THE highly anticipated first day of the Supreme Court showdown kicked off in a packed courtroom.

After making my way through airport-style security, I was handed a blue lanyard confirming I was a member of the media, while lawyers were given red ones.

While I chose to sit in Court Room One where proceedings were taking place, the majority of the press were in the overspill courtroom where they could use their laptops.

In the court, where the justices heard Lord Advocate Dorothy Bain KC’s arguments, it was old-school reporting rules – a notepad and pen – but you were allowed to tweet. The numerous lawyers from both the UK and Scottish governments were not subject to the same restrictions.

SUMMARY: The key arguments in the Supreme Court on day one of the indyref case

Thankfully, there was a media room just outside the court’s doors. Inside was a table with some chairs, a fridge, and a large TV, which I had to ask court staff to fix the audio on an hour or so into proceedings after I nipped in for a swig of juice.

Not many Scottish journalists were on the scene, I only spotted a couple of well-known BBC faces, Philip Sim and James Cook, sitting in the court, as well as two tabloid reporters I know from the Holyrood political lobby, but one claimed he was on annual leave and had joined for fun. I refused to believe him.

The First Minister’s spokesman, who I usually see once a week at Holyrood for a post-FMQs briefing, was spotted sitting in the second row of benches marked “Reserved for Lord Advocate’s Team”.

Bain spent most of the morning giving both sides of the argument as to whether or not the justices should rule on her reference in the first place, before moving on to discuss why the political implications of Holyrood’s referendum bill should not be taken into consideration.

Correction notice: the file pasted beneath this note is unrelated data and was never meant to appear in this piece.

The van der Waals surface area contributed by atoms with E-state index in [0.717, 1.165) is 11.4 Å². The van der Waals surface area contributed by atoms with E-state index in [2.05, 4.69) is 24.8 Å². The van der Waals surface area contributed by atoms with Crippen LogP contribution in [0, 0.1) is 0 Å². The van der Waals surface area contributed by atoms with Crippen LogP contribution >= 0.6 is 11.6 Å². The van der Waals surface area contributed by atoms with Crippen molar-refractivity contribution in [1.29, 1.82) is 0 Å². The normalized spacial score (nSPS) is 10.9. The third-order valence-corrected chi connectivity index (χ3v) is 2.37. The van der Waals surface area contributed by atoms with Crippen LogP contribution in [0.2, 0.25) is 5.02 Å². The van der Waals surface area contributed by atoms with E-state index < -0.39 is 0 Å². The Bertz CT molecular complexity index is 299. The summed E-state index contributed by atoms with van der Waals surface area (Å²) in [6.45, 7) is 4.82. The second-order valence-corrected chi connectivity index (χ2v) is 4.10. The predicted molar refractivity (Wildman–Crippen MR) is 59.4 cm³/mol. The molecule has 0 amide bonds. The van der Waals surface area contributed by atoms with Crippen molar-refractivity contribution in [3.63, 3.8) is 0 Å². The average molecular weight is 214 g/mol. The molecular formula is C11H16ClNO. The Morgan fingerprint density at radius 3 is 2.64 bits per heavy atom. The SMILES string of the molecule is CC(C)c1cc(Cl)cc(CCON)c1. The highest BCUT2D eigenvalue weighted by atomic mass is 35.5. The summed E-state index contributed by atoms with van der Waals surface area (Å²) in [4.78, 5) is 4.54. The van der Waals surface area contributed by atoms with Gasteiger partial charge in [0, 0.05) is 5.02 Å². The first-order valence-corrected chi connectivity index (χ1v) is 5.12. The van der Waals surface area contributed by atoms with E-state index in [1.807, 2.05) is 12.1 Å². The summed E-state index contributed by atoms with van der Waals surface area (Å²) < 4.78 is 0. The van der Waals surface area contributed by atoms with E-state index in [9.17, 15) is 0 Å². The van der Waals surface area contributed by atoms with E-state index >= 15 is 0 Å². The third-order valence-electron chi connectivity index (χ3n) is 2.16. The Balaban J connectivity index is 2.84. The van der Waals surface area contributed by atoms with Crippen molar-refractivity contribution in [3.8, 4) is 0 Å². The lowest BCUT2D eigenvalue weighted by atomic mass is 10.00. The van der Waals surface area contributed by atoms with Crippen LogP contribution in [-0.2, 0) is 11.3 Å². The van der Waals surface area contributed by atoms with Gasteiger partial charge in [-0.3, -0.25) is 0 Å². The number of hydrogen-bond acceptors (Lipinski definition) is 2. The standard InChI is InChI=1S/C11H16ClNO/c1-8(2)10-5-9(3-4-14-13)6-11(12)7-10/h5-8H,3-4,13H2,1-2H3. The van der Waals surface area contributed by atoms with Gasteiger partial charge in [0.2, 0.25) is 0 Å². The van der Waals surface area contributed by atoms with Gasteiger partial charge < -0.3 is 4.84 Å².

There were plenty of references to various subsections of the Scotland Act, an exchange from Donald Dewar in 1998 in the House of Commons, and past legal judgments.

It was interesting but difficult to not get bogged down into the technicalities, or why the Imperial Tobacco ruling was mentioned as many times as it was.

READ MORE: Andrew Tickell explains the significance of day one of the Supreme Court indy case

During the hour-long lunch break, passers-by repeatedly stopped me to ask what was going on inside. Whether they were from an hour or so away or a tourist from abroad, everyone seemed to know what was being discussed.

I was pleasantly surprised to find Scotland’s second national drink Irn-Bru available in the court cafe, but I was aghast when it cost £2.40 for a 330ml can. As someone with a borderline addiction, that hit hard amid the cost of living crisis. I guess the KCs can afford it.

When the court reconvened at 2pm, there were notably fewer people in the pews. Only four journalists remained, and most of the seats at the back were taken up by tourists who came in and out.

Looking at the livestream later, I realised I was the only ginger in there. I guess someone had to represent.